Going out to a city center in Israel and coming home in one piece is no mean feat. It requires skill and combat fitness. If you’re a pedestrian, you need extraordinary agility to evade the deadly electric weapon speeding toward you. It zigzags on the sidewalk, goes through red lights, and crosses intersections diagonally.
If you’re driving a car, you have to pray not to run over a teenager riding an electric bicycle at 50 kilometers per hour (31 miles per hour), weaving in and out of traffic, not dreaming of stopping at red lights, not using a headlight or helmet. But of course he’s talking on his phone.
On the other hand, if we accept the proposals by the neo-Bolshevik Knesset members to solve the problem, we’ll get more regulation, more bureaucracy, more rules, more government, more taxes and more clerks – until we totally annihilate the elegant, green, effective and cheap solution the free market has found to overcome the government’s greatest failure: public transport.
No country in the West is as backward as Israel in its public transportation. This is a huge failure of Transportation Minister Yisrael Katz and his predecessors. It’s also the reason we have a quarter-million electric bicycles, creating the highest percentage in the world. There is simply no choice.
- It’s Not a Bicycle
- Teenager Succumbs to Injuries Four Days After Tel Aviv Hit-and-run
- Biking on Tel Aviv's Sidewalks Can Now Land You a $285 Fine
In 2009 the Finance Ministry raised compulsory insurance payments for two-wheeled vehicles. People up to age 40 got screwed the most; the ministry raised their insurance fees by dozens of percentage points, so the annual insurance cost came to about one-third (!) the price of the scooter.
This was a bad mistake because the ministry didn’t take into account the positive effects of driving a motor scooter. The vehicle takes up less road space and less parking space, and it relieves traffic jams and cuts down on fuel consumption, air pollution and the loss of work hours.
Because of the higher insurance rates, the use of two-wheeled vehicles declined considerably. Young people bought cars and worsened the traffic jams.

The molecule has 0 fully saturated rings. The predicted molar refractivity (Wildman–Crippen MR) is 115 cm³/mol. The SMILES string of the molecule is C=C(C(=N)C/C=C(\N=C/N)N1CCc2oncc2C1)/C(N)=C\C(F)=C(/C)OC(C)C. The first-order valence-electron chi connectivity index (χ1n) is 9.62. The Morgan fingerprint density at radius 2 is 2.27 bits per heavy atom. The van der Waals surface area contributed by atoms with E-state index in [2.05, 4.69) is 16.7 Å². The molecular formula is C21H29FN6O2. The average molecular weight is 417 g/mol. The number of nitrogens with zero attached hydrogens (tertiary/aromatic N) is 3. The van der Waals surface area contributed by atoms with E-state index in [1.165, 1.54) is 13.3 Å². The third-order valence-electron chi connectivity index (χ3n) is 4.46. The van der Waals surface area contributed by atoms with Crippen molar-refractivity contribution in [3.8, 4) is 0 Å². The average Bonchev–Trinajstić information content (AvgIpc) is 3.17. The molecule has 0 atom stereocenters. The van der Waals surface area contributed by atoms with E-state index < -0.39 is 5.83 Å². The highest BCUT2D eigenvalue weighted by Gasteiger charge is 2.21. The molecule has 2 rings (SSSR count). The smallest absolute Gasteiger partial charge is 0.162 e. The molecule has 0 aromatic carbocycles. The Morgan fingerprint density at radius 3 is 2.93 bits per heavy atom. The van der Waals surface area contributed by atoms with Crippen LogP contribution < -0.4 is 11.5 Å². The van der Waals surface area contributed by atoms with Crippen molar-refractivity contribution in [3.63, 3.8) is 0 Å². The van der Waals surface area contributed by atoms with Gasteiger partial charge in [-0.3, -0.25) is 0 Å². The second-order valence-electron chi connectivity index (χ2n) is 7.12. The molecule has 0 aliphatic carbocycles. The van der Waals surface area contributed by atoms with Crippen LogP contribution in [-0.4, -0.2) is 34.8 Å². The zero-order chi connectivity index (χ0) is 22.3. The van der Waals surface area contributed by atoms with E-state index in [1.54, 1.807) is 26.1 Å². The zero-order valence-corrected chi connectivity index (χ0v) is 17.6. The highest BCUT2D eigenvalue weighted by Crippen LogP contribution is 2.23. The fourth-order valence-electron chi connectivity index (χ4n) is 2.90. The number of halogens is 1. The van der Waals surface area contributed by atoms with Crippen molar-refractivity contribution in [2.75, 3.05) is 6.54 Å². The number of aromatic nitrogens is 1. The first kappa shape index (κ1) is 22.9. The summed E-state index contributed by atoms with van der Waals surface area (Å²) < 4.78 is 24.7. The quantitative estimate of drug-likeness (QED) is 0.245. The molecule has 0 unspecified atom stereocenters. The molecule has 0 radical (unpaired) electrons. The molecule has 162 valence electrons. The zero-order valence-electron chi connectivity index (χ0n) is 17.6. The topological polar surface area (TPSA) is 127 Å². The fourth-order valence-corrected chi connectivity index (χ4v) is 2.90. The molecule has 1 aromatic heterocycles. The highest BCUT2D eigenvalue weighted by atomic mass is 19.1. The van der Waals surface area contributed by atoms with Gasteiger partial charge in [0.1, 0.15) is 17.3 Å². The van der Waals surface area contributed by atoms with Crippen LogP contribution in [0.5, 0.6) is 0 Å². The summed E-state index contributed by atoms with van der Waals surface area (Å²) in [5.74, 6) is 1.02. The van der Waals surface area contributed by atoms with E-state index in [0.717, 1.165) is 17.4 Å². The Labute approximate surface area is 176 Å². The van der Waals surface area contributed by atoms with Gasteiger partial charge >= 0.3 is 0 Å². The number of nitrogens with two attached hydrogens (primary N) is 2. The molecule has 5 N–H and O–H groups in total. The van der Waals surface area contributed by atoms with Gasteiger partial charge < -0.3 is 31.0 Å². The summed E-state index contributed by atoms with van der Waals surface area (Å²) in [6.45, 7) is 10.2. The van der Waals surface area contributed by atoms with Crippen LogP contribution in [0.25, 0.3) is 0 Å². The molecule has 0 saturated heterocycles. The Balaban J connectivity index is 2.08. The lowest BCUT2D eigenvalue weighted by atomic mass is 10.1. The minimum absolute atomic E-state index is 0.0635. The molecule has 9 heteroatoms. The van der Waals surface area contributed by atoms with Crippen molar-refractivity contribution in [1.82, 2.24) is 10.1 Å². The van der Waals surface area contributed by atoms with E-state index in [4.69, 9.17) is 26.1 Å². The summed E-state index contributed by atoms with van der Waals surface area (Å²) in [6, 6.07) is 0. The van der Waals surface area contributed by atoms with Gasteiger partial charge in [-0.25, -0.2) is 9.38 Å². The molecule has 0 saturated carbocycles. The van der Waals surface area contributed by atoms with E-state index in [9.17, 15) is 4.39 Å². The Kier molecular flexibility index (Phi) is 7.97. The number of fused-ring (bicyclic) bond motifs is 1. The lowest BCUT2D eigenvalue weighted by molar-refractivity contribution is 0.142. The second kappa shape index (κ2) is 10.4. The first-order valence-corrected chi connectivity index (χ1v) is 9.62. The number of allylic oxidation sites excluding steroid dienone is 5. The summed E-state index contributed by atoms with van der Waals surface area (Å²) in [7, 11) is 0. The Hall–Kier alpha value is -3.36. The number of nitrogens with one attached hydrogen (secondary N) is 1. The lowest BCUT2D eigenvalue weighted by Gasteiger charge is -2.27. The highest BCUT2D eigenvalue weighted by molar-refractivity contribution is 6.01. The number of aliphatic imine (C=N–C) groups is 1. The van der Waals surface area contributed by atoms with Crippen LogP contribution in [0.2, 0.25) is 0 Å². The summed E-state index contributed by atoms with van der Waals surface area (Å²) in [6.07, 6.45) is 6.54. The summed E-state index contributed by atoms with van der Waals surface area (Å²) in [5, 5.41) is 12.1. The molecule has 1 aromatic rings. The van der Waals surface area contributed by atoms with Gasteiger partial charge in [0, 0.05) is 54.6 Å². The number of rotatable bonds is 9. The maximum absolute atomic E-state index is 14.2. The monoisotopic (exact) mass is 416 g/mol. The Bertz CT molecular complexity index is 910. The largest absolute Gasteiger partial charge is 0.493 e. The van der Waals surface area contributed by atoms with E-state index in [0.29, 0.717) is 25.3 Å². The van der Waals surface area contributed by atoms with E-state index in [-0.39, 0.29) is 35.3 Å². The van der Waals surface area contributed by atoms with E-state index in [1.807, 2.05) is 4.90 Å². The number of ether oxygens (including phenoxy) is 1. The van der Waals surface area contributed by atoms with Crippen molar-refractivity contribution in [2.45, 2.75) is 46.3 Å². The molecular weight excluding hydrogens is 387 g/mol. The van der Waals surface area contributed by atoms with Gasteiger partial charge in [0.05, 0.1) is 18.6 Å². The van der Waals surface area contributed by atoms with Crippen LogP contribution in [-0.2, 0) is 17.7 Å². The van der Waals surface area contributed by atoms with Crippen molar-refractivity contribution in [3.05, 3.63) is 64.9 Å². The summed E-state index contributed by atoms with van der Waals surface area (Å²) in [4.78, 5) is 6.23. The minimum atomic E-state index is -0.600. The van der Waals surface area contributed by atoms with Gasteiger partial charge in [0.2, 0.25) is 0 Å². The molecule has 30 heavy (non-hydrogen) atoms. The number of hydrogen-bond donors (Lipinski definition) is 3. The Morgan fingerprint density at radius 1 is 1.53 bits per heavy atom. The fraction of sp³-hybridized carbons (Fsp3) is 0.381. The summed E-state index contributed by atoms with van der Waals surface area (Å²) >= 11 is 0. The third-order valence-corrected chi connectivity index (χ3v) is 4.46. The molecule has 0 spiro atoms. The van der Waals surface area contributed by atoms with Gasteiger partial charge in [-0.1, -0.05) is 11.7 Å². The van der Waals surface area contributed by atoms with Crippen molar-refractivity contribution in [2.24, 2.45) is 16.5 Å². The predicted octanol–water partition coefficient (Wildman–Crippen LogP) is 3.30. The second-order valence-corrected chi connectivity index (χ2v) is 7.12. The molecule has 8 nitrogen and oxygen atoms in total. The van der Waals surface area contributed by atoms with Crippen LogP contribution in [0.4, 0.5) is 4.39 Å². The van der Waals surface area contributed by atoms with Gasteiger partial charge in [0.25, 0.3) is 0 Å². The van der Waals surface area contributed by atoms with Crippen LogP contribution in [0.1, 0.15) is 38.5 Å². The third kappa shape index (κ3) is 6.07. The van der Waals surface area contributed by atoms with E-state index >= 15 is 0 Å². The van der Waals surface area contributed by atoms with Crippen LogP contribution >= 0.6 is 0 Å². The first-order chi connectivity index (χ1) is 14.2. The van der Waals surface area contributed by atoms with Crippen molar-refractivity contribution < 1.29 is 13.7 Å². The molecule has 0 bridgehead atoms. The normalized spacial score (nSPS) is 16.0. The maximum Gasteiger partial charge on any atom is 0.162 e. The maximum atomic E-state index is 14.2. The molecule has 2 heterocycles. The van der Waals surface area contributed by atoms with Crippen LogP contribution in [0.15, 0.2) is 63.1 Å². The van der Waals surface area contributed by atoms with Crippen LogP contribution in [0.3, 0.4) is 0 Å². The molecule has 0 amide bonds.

And that’s exactly what will happen with electric bicycles if the neo-Bolshevik MKs win. At the forefront stands Zionist Union’s Itzik Shmuli, who is demanding compulsory registration, licensing, regulation and inspection, as befits North Korea.
>> Read more: It’s Not a Bicycle | Editorial
Another MK demands that teens apply for a driver’s license, as for a motorcycle, which would entail compulsory insurance at an astronomical price, higher than the price of the electric bicycle.
Meanwhile, Emilie Moatti, who will be running in the Labor Party primary, says “this roulette must be taken off the road, damn it.” She must have a large, beautiful car. She doesn’t need a bicycle. I wonder what she’ll say to the adults who go to work on electric scooters because her good, clever, utopian country doesn’t provide the proper mass transit.
There’s a way to prevent deaths on the roads. First, quickly build bicycle lanes in the clogged cities. A high budget must be allotted for this, and the enforcement method must be changed. Instead of fines, turn the offenses into criminal ones and put the offenders in jail. Every merchant who sells an electric bicycle that can exceed the speed limit must go to prison. Every rider under 16, and/or every rider who doesn’t wear a helmet or uses his phone while riding would be taken to criminal court. That would be a deterrent.
The most important thing is not to impose more regulation, bureaucracy, licensing, insurance and central control. We mustn’t eliminate the electric bicycles. It’s enough that we’ve done this with motor scooters.